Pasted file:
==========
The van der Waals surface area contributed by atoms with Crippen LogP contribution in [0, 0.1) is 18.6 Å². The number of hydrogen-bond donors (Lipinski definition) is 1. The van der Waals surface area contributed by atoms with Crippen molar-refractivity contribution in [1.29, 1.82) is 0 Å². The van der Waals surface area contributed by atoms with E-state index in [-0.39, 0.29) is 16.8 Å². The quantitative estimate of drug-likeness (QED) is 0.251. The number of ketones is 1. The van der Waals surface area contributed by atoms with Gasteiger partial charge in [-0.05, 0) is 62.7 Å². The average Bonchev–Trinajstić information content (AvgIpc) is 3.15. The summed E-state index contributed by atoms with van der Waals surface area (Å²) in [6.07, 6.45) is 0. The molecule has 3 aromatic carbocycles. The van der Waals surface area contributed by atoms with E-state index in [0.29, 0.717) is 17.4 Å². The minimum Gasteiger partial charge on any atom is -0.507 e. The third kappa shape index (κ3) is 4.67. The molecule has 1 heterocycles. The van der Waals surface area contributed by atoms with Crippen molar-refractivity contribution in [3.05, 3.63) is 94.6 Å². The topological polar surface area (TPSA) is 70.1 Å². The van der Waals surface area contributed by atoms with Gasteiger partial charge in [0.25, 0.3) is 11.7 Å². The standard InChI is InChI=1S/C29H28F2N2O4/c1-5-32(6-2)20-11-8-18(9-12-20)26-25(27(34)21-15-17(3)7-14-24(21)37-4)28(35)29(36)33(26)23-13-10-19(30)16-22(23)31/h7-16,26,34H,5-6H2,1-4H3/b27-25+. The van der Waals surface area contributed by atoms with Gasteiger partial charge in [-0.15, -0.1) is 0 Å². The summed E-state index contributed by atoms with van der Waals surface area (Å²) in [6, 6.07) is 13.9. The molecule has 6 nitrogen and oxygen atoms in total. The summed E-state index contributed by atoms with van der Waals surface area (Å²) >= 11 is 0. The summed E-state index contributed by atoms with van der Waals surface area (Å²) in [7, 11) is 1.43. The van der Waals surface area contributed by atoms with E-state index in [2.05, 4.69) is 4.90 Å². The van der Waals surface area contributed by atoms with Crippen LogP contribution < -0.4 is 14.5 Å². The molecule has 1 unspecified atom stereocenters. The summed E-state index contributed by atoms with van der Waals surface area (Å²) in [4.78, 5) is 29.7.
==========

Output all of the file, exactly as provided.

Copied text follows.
The van der Waals surface area contributed by atoms with Crippen LogP contribution in [0, 0.1) is 18.6 Å². The number of hydrogen-bond donors (Lipinski definition) is 1. The van der Waals surface area contributed by atoms with Crippen molar-refractivity contribution in [1.29, 1.82) is 0 Å². The van der Waals surface area contributed by atoms with E-state index in [-0.39, 0.29) is 16.8 Å². The quantitative estimate of drug-likeness (QED) is 0.251. The number of ketones is 1. The van der Waals surface area contributed by atoms with Gasteiger partial charge in [-0.05, 0) is 62.7 Å². The average Bonchev–Trinajstić information content (AvgIpc) is 3.15. The summed E-state index contributed by atoms with van der Waals surface area (Å²) in [6.07, 6.45) is 0. The molecule has 3 aromatic carbocycles. The van der Waals surface area contributed by atoms with E-state index in [0.29, 0.717) is 17.4 Å². The minimum Gasteiger partial charge on any atom is -0.507 e. The third kappa shape index (κ3) is 4.67. The molecule has 1 heterocycles. The van der Waals surface area contributed by atoms with Crippen molar-refractivity contribution in [3.05, 3.63) is 94.6 Å². The topological polar surface area (TPSA) is 70.1 Å². The van der Waals surface area contributed by atoms with Gasteiger partial charge in [0.25, 0.3) is 11.7 Å². The standard InChI is InChI=1S/C29H28F2N2O4/c1-5-32(6-2)20-11-8-18(9-12-20)26-25(27(34)21-15-17(3)7-14-24(21)37-4)28(35)29(36)33(26)23-13-10-19(30)16-22(23)31/h7-16,26,34H,5-6H2,1-4H3/b27-25+. The van der Waals surface area contributed by atoms with Gasteiger partial charge in [-0.15, -0.1) is 0 Å². The summed E-state index contributed by atoms with van der Waals surface area (Å²) in [6, 6.07) is 13.9. The molecule has 6 nitrogen and oxygen atoms in total. The summed E-state index contributed by atoms with van der Waals surface area (Å²) >= 11 is 0. The summed E-state index contributed by atoms with van der Waals surface area (Å²) in [7, 11) is 1.43. The van der Waals surface area contributed by atoms with E-state index in [2.05, 4.69) is 4.90 Å². The van der Waals surface area contributed by atoms with Crippen LogP contribution < -0.4 is 14.5 Å². The molecule has 1 unspecified atom stereocenters. The summed E-state index contributed by atoms with van der Waals surface area (Å²) in [4.78, 5) is 29.7.